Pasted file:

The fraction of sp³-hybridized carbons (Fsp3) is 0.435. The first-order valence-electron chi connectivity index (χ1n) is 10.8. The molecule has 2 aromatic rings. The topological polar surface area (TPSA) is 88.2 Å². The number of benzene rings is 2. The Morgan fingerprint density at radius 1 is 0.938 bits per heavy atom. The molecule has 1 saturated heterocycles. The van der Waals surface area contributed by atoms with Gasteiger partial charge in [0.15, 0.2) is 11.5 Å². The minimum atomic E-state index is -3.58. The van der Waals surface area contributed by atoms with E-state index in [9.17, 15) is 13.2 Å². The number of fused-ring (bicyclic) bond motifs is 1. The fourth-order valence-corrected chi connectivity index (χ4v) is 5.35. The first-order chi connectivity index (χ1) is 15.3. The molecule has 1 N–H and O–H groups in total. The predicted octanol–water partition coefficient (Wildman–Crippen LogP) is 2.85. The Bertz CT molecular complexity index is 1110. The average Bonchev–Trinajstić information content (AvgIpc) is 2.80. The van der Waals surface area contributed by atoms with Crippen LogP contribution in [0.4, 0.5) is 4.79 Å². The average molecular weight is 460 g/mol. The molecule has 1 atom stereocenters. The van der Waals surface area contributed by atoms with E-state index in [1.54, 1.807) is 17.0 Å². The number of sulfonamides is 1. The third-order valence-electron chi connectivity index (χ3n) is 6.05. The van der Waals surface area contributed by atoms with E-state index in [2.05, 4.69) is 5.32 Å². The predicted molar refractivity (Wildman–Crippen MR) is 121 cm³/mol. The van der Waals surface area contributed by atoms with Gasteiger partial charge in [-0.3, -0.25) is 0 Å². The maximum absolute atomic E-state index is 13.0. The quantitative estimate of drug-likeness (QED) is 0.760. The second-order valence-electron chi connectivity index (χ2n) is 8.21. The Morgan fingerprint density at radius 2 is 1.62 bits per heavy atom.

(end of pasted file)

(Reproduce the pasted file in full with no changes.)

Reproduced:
The fraction of sp³-hybridized carbons (Fsp3) is 0.435. The first-order valence-electron chi connectivity index (χ1n) is 10.8. The molecule has 2 aromatic rings. The topological polar surface area (TPSA) is 88.2 Å². The number of benzene rings is 2. The Morgan fingerprint density at radius 1 is 0.938 bits per heavy atom. The molecule has 1 saturated heterocycles. The van der Waals surface area contributed by atoms with Gasteiger partial charge in [0.15, 0.2) is 11.5 Å². The minimum atomic E-state index is -3.58. The van der Waals surface area contributed by atoms with E-state index in [9.17, 15) is 13.2 Å². The number of fused-ring (bicyclic) bond motifs is 1. The fourth-order valence-corrected chi connectivity index (χ4v) is 5.35. The first-order chi connectivity index (χ1) is 15.3. The molecule has 1 N–H and O–H groups in total. The predicted octanol–water partition coefficient (Wildman–Crippen LogP) is 2.85. The Bertz CT molecular complexity index is 1110. The average Bonchev–Trinajstić information content (AvgIpc) is 2.80. The van der Waals surface area contributed by atoms with Crippen LogP contribution in [0.4, 0.5) is 4.79 Å². The average molecular weight is 460 g/mol. The molecule has 1 atom stereocenters. The van der Waals surface area contributed by atoms with E-state index in [1.54, 1.807) is 17.0 Å². The number of sulfonamides is 1. The third-order valence-electron chi connectivity index (χ3n) is 6.05. The van der Waals surface area contributed by atoms with E-state index in [2.05, 4.69) is 5.32 Å². The predicted molar refractivity (Wildman–Crippen MR) is 121 cm³/mol. The van der Waals surface area contributed by atoms with Gasteiger partial charge in [-0.3, -0.25) is 0 Å². The maximum absolute atomic E-state index is 13.0. The quantitative estimate of drug-likeness (QED) is 0.760. The second-order valence-electron chi connectivity index (χ2n) is 8.21. The Morgan fingerprint density at radius 2 is 1.62 bits per heavy atom.